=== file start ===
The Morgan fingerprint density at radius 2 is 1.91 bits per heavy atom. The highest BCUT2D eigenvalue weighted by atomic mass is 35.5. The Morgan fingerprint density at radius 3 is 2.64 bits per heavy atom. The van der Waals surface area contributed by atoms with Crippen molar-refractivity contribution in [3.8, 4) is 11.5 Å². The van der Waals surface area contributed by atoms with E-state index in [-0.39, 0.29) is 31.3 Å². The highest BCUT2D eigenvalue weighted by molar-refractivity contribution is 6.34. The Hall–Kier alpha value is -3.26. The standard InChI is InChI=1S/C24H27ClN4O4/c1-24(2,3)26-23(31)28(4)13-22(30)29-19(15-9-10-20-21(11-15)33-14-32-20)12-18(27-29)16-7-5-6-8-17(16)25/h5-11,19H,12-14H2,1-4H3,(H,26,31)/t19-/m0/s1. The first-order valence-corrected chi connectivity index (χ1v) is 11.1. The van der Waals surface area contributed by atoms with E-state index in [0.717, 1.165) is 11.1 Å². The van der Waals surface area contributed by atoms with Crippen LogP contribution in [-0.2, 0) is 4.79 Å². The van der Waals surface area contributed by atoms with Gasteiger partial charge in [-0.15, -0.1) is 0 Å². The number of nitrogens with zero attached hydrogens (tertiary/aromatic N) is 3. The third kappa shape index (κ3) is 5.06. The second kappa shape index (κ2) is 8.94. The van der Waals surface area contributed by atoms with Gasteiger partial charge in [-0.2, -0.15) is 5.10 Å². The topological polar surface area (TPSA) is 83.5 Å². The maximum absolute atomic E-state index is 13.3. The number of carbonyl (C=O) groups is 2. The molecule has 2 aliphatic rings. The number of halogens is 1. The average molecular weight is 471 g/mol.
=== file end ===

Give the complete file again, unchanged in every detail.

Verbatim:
The Morgan fingerprint density at radius 2 is 1.91 bits per heavy atom. The highest BCUT2D eigenvalue weighted by atomic mass is 35.5. The Morgan fingerprint density at radius 3 is 2.64 bits per heavy atom. The van der Waals surface area contributed by atoms with Crippen molar-refractivity contribution in [3.8, 4) is 11.5 Å². The van der Waals surface area contributed by atoms with E-state index in [-0.39, 0.29) is 31.3 Å². The highest BCUT2D eigenvalue weighted by molar-refractivity contribution is 6.34. The Hall–Kier alpha value is -3.26. The standard InChI is InChI=1S/C24H27ClN4O4/c1-24(2,3)26-23(31)28(4)13-22(30)29-19(15-9-10-20-21(11-15)33-14-32-20)12-18(27-29)16-7-5-6-8-17(16)25/h5-11,19H,12-14H2,1-4H3,(H,26,31)/t19-/m0/s1. The first-order valence-corrected chi connectivity index (χ1v) is 11.1. The van der Waals surface area contributed by atoms with E-state index in [0.717, 1.165) is 11.1 Å². The van der Waals surface area contributed by atoms with Crippen LogP contribution in [-0.2, 0) is 4.79 Å². The van der Waals surface area contributed by atoms with Gasteiger partial charge in [-0.15, -0.1) is 0 Å². The number of nitrogens with zero attached hydrogens (tertiary/aromatic N) is 3. The third kappa shape index (κ3) is 5.06. The second kappa shape index (κ2) is 8.94. The van der Waals surface area contributed by atoms with Gasteiger partial charge in [-0.2, -0.15) is 5.10 Å². The topological polar surface area (TPSA) is 83.5 Å². The maximum absolute atomic E-state index is 13.3. The number of carbonyl (C=O) groups is 2. The molecule has 2 aliphatic rings. The number of halogens is 1. The average molecular weight is 471 g/mol.